Downtown is the only one of Phoenix’s nine submarkets to post a rise in the amount of retail space.
Retailers hoping to snare space in a market that has posted a 16.5% increase in consumer spending over the past two years will themselves have to spend considerably more on rents—if they can find space at all.
Phoenix’s retail vacancy rate hit a historic low of 4.8% at the end of June, according to a report released by the investment management firm Colliers. That’s a massive year-over-year decrease of 130 basis points and marks the 12th consecutive quarter of retail space decline in what has become the fifth largest metro in the United States.
The city’s population has increased by more than 100,000 people over the past five years to 1.8 million, placing it behind New York, Los Angeles, Chicago, and Houston.
Eight of the city’s nine geographic submarkets posted vacancy decreases year-over-year, with Downtown showing the only rise in available retail square footage. The lowest rate of 1.8% was posted in the West Valley.
New deals done for spaces 10,000 sq. ft. and up in Q2 rose by 17% over the first quarter and by 22% year-over-year. The largest lease was signed by Picklemall—the indoor pickleball center—for 104,000 sq. ft. at Arizona Mills Mall. Village Mentors, a behavioral science health group, assumed the second largest space of 31,550 sq. ft. at Alta Mesa Village in Mesa.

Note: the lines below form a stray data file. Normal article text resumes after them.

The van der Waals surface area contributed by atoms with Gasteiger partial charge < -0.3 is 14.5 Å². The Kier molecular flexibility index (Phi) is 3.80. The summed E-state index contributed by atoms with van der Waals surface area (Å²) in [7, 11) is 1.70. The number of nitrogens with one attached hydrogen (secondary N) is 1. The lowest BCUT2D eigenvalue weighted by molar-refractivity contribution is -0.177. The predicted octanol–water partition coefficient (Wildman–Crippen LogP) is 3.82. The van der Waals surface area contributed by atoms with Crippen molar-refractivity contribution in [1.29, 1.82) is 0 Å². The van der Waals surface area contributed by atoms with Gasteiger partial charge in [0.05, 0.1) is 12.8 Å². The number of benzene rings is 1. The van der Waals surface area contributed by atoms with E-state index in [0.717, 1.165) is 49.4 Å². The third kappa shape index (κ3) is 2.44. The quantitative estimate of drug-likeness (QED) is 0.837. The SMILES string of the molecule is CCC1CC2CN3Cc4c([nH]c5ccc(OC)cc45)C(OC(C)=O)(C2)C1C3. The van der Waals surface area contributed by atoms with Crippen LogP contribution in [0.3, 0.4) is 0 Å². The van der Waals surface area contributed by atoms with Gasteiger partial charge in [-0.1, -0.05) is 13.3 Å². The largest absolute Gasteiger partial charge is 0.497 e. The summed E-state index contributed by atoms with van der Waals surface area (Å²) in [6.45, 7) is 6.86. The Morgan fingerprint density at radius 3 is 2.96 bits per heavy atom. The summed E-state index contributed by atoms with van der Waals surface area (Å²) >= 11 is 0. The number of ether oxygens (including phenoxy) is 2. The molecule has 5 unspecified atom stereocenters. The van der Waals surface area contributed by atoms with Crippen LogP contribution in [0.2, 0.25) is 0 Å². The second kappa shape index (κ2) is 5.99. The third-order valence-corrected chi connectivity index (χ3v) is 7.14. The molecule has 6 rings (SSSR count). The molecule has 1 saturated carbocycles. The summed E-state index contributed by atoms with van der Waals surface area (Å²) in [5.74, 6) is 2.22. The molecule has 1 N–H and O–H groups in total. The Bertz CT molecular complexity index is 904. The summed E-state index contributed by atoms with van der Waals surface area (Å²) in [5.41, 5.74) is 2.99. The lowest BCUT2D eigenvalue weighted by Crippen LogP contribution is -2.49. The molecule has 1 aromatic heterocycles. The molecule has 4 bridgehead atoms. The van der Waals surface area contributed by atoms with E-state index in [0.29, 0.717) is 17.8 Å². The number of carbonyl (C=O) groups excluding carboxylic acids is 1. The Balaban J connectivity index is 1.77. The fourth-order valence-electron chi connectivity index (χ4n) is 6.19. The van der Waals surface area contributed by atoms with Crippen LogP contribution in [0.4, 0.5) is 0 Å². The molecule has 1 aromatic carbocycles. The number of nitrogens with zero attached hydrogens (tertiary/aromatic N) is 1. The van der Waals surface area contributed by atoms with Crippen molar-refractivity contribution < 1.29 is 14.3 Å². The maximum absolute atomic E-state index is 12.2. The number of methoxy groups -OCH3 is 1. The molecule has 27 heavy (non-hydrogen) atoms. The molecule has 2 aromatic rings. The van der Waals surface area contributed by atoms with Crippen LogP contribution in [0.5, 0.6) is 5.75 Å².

The space shortage promises to continue into the near future. Net absorption reached 1.9 million sq. ft. in the first half of the year, just 500,000 sq. ft. away from topping last year’s absorption level, according to Colliers.
New retail space in Phoenix, meanwhile, appears destined to develop slowly. Second quarter construction of 153,430 sq. ft. was less than what was produced in the first quarter and 39% lower than last year’s second quarter.
Phoenix retail rental rates averaged $16.12--3% higher than at the same time last year. The biggest quarterly increase of more than 6% was found in the West Valley, and North Scottsdale’s average rent of $23.30 per sq. ft. was 10% higher than it was in Q2 2022.
Food and beverage tenants appeared to be the most avid space-grabbers from the beginning of 2022 onward, according to Colliers. Quick-service restaurants led the pace with the opening of 118 new establishments in Phoenix during that period; 148 restaurants opened while just 74 shut down.